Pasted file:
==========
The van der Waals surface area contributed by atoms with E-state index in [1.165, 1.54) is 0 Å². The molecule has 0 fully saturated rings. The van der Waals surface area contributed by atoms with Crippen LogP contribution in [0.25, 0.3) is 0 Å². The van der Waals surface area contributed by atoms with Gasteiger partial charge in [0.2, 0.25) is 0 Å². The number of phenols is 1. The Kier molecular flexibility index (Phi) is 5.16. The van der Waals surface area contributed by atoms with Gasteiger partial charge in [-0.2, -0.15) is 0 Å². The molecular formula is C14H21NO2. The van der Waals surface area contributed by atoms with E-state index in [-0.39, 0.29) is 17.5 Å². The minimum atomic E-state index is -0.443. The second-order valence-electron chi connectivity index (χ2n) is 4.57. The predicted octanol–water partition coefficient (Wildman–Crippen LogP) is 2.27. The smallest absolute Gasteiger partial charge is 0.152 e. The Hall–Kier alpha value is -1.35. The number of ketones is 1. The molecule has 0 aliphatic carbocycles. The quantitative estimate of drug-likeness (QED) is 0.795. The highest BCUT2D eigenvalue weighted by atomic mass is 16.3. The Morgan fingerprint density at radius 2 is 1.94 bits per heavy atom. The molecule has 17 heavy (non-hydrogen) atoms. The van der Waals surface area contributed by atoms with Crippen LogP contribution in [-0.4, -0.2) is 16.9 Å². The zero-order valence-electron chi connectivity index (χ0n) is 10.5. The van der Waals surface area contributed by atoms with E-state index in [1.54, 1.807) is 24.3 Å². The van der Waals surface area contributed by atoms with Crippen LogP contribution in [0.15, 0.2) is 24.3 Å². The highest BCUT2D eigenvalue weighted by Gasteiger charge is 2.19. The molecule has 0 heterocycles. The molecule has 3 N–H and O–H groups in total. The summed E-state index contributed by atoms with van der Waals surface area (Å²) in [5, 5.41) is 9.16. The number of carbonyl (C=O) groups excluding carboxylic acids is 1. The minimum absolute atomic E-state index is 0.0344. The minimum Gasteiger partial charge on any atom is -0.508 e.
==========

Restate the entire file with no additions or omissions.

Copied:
The van der Waals surface area contributed by atoms with E-state index in [1.165, 1.54) is 0 Å². The molecule has 0 fully saturated rings. The van der Waals surface area contributed by atoms with Crippen LogP contribution in [0.25, 0.3) is 0 Å². The van der Waals surface area contributed by atoms with Gasteiger partial charge in [0.2, 0.25) is 0 Å². The number of phenols is 1. The Kier molecular flexibility index (Phi) is 5.16. The van der Waals surface area contributed by atoms with Gasteiger partial charge in [-0.2, -0.15) is 0 Å². The molecular formula is C14H21NO2. The van der Waals surface area contributed by atoms with E-state index in [-0.39, 0.29) is 17.5 Å². The minimum atomic E-state index is -0.443. The second-order valence-electron chi connectivity index (χ2n) is 4.57. The predicted octanol–water partition coefficient (Wildman–Crippen LogP) is 2.27. The smallest absolute Gasteiger partial charge is 0.152 e. The Hall–Kier alpha value is -1.35. The number of ketones is 1. The molecule has 0 aliphatic carbocycles. The quantitative estimate of drug-likeness (QED) is 0.795. The highest BCUT2D eigenvalue weighted by atomic mass is 16.3. The Morgan fingerprint density at radius 2 is 1.94 bits per heavy atom. The molecule has 17 heavy (non-hydrogen) atoms. The van der Waals surface area contributed by atoms with Crippen LogP contribution in [-0.4, -0.2) is 16.9 Å². The zero-order valence-electron chi connectivity index (χ0n) is 10.5. The van der Waals surface area contributed by atoms with E-state index in [1.54, 1.807) is 24.3 Å². The van der Waals surface area contributed by atoms with Crippen LogP contribution in [0.15, 0.2) is 24.3 Å². The highest BCUT2D eigenvalue weighted by Gasteiger charge is 2.19. The molecule has 0 heterocycles. The molecule has 3 N–H and O–H groups in total. The summed E-state index contributed by atoms with van der Waals surface area (Å²) in [5, 5.41) is 9.16. The number of carbonyl (C=O) groups excluding carboxylic acids is 1. The minimum absolute atomic E-state index is 0.0344. The minimum Gasteiger partial charge on any atom is -0.508 e.